- Do be wary of options that include extreme words, such as always, never, all, best, worst, or none. Seldom is anything absolute in healthcare.
- Do recall and jot down or highlight a few facts about the information if you are really stumped. Doing this might be enough to facilitate retrieval of information you need to respond to the question. Your testing site will provide writing materials such as a small white board that you can use during the examination. Alternatively, most testing software allows for highlighting keys words within the question.
- Do remember that if the answers cover a wide range of numerical values, a value at or near the middle is often correct.
- Do make sure that the extra information usually found in a particularly long answer is pertinent to the question and not simply there to distract you.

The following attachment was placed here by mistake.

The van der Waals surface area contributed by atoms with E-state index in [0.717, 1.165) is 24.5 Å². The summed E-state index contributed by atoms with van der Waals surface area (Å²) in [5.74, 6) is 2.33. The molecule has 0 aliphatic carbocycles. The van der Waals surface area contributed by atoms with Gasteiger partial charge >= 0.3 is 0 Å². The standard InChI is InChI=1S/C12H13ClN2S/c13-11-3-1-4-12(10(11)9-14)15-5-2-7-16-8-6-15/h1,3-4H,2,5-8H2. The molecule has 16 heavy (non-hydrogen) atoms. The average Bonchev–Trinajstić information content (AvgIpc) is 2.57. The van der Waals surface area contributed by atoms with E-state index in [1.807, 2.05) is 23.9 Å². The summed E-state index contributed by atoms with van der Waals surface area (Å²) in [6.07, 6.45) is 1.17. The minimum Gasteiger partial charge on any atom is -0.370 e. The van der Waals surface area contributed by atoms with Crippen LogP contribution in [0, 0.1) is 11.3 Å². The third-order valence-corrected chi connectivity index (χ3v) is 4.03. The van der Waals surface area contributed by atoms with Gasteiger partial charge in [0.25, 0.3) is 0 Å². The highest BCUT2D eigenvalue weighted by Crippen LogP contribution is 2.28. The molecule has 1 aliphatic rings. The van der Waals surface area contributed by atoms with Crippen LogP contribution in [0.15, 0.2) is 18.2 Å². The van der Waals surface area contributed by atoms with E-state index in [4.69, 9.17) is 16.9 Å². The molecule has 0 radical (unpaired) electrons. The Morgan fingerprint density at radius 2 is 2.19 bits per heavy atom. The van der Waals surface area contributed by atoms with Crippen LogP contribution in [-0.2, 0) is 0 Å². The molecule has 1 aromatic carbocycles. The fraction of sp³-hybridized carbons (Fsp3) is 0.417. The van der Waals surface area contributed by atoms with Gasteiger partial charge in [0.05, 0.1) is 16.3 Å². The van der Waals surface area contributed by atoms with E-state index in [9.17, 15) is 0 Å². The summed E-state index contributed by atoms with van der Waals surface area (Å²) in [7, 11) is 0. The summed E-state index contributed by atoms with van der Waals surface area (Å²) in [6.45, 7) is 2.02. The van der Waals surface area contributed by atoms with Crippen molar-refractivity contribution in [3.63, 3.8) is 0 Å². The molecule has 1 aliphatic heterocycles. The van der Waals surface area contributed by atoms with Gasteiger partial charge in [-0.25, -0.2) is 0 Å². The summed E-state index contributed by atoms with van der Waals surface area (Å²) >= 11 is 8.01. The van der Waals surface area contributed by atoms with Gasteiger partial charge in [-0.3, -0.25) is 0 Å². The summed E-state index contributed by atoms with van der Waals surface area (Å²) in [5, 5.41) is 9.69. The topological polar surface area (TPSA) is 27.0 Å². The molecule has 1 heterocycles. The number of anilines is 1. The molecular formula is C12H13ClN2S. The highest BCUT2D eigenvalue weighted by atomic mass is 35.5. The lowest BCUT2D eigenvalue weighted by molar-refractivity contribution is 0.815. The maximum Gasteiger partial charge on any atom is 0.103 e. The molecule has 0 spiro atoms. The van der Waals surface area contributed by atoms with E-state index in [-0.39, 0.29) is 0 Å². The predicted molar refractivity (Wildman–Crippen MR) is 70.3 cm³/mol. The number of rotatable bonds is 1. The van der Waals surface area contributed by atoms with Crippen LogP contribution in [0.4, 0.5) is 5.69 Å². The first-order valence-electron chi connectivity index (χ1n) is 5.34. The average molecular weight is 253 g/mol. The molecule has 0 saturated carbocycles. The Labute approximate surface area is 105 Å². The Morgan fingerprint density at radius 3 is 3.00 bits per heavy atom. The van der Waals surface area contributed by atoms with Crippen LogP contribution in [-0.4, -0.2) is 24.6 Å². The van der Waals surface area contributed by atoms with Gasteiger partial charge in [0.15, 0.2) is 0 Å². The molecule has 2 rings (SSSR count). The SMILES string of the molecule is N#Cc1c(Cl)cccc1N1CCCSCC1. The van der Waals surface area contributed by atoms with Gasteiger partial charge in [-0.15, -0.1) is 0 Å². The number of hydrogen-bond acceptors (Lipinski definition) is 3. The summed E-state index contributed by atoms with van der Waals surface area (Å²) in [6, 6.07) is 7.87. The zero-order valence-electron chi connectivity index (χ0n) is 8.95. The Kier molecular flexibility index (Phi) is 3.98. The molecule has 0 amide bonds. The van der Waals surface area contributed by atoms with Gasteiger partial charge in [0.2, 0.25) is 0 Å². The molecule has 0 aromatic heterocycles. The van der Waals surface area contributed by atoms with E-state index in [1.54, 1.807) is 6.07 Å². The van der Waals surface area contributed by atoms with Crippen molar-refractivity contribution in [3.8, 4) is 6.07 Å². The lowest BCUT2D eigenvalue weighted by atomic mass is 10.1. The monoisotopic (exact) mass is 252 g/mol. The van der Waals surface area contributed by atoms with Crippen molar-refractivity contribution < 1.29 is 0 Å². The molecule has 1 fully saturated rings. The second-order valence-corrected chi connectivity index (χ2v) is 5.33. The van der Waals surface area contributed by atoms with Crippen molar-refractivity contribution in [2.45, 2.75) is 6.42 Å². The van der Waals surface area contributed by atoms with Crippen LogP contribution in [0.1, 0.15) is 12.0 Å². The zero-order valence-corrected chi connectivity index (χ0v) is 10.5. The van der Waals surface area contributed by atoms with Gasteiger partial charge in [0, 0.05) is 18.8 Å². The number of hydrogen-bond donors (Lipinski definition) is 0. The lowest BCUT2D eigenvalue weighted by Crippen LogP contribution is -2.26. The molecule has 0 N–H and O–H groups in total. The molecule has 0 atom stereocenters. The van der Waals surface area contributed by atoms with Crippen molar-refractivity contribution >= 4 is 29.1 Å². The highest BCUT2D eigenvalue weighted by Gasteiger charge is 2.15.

- Do read the shortest answer with care before you reject it. While the short option gives little detail, there might be enough information in it to make it correct.
- Do notice if two answer choices look similar. In most cases, one of these items is the correct answer.
- Do note when two answers convey the same information or have the same meaning. Usually both are wrong.
- Do read each query as if it were a true-false question, eliminating all the answers that are false.
- Do expect that the topics you studied will be presented in random order. For example, on the adult-gerontology primary care NP examinations, a question on diabetes mellitus can follow one on hypertension and can be followed by a question on women’s health. In the family NP exam, a question on an elderly patient can be followed by a question about a newborn.